Today’s cuppa: Bag Ladies English breakfast tea
Fans of “24” may know that Kiefer Sutherland, who plays anti-terrorism agent Jack Bauer (left), is an experienced and celebrated actor, an action star and a man who occasionally gets in trouble with the law while out on the town, but they may not know that he gave up acting for rodeo riding for a while in the late ’90s and is a two-time winner of the national team roping championship title.
Furthermore, fans probably don’t know that Sutherland is not the only member of the cast who knows his way around horses and cows.
In this season of “24,” airing Mondays on Fox, Mykelti Williamson (below) plays Brian Hastings, the head of the New York office of the Counter Terrorist Unit. Jack Bauer used to work out of the Los Angeles office, but owing to some circumstances, he’s now trying to save a peace treaty — and probably the world — from the Gotham location.
Hastings is an Ivy League-educated guy, but his background is a bit of a mystery, and Williamson’s history has some surprises as well. When I dropped by the San Fernando Valley sets of “24” late last year, I sat down with Williamson and learned, among other things, that he and Sutherland had the rodeo in common.
“I’ve known Kiefer a long time,” said Williamson. “Twenty years ago, he was a team roper, and I used to do a little bulldogging (also known as steer wrestling), but I never ran across him in the rodeo stuff, never. He was a lot more serious about it than I was. He and his partner actually won Arizona as team ropers. So he’s the real deal. He’s a real cowboy, not a movie, TV cowboy.
“And I’m a bit of a roughneck. It’s cool, I like it.”
Asked how he got into rodeo, Williamson said, “I had an opportunity to work at a horse stable when I was a kid, so that I could ride the horses for free. So I was a scooper and a wiper and a washer. That’s what I did. One thing just sort of led to another, and I was asked to ride with some guys, and I did.
“Then I saw some guys bulldogging, and I met a gentleman named Woody Strode, the character actor. I met Woody Strode when I was a teenager, and I watched him do it. It hooked me. I was hooked.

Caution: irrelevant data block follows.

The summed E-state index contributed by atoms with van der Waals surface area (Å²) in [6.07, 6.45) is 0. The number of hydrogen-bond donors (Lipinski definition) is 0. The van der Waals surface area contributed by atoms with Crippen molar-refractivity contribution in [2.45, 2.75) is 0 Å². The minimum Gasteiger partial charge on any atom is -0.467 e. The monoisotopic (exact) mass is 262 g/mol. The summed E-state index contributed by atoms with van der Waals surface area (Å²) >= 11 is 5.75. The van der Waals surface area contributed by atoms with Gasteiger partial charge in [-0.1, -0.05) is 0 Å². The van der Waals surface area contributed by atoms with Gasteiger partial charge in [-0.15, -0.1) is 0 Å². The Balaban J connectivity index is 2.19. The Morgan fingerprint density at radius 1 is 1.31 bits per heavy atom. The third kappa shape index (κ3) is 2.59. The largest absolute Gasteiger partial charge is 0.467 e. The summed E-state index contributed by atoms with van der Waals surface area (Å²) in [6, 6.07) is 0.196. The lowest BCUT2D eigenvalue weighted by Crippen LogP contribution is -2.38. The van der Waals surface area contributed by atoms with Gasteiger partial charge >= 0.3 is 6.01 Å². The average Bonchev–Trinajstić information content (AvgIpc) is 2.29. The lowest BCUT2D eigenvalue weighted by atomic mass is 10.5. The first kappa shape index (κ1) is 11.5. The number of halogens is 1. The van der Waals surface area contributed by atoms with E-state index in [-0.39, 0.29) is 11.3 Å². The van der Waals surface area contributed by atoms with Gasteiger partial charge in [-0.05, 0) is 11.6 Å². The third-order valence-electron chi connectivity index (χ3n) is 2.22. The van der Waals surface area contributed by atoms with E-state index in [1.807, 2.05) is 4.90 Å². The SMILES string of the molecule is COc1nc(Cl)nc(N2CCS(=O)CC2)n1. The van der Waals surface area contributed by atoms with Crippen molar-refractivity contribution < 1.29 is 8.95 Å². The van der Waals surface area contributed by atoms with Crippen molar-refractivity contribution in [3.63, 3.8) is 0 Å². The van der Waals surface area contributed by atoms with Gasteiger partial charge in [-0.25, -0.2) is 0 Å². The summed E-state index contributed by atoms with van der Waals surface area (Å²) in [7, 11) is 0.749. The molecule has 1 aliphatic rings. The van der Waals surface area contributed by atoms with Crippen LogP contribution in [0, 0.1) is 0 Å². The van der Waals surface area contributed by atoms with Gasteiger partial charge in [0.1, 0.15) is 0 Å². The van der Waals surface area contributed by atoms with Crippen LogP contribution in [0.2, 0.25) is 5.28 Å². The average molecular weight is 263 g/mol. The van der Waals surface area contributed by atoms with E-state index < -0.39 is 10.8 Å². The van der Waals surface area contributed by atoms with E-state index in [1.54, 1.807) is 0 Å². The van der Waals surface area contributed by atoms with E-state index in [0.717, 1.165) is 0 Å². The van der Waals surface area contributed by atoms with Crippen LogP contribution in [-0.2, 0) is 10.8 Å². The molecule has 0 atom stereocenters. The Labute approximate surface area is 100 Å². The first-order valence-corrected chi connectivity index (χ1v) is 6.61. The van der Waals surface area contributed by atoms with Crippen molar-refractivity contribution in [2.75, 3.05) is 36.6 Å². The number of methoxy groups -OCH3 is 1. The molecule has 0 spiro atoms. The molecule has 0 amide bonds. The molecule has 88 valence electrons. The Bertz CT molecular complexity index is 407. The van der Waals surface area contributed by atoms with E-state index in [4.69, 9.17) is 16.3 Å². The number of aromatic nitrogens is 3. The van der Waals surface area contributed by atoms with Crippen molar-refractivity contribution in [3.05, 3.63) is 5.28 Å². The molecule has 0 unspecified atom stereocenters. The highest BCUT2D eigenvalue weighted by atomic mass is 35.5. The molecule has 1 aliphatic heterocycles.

“I took an interest in bullriding, but I’m too tall. I’m six-three, and it’s a little rough on a guy my size. You get slung right off, just schwing … and wind up in the audience. But If I were of a different stature, I think I would have liked to try being an all-around cowboy, like Larry Mahan.
“I’ve been a fan of rodeo for years. My first rodeo job was given to me by a gentleman named Cotton Rosser. I was 16. I met him at the Forum, and I asked him if he needed more cowboys. He looked at me and said, ‘What do you do?’ I said, “Well I work at a horse stables in Gardena (Calif.),’ and I started talking to him.
“He said, ‘Come on, we’ll find something for you to do.’ So I would clean up at the rodeo, actually sit behind the chute with the cowboys, all that stuff.”
At this point, I said I could see Sutherland and Williamson together in a Western movie, and Williamson said, “So could I. We actually talked about that. A friend of ours is writing a Western right now, and we were just talking about that.”
Williamson also knows another veteran actor who’s part of the horse world.
“There are a few actors that are rodeo guys. Do you know who Glynn Turman is? Glynn owns a ranch, not too far from (the amusement park, Six Flags) Magic Mountain, and he has a kids’ camp every summer. I always throw him a little bread for his Camp Gid D Up, for his kids.”
Finally, as to whether Hastings and Bauer might find themselves on horseback during this season of “24,” Williamson said, “There are horses in New York, so maybe this year. You never know. Anything can happen on ’24.'”
Coming up next week: Williamson talks about accompanying his “Forrest Gump” co-star Gary Sinise to visit the troops in Afghanistan. Click here for that.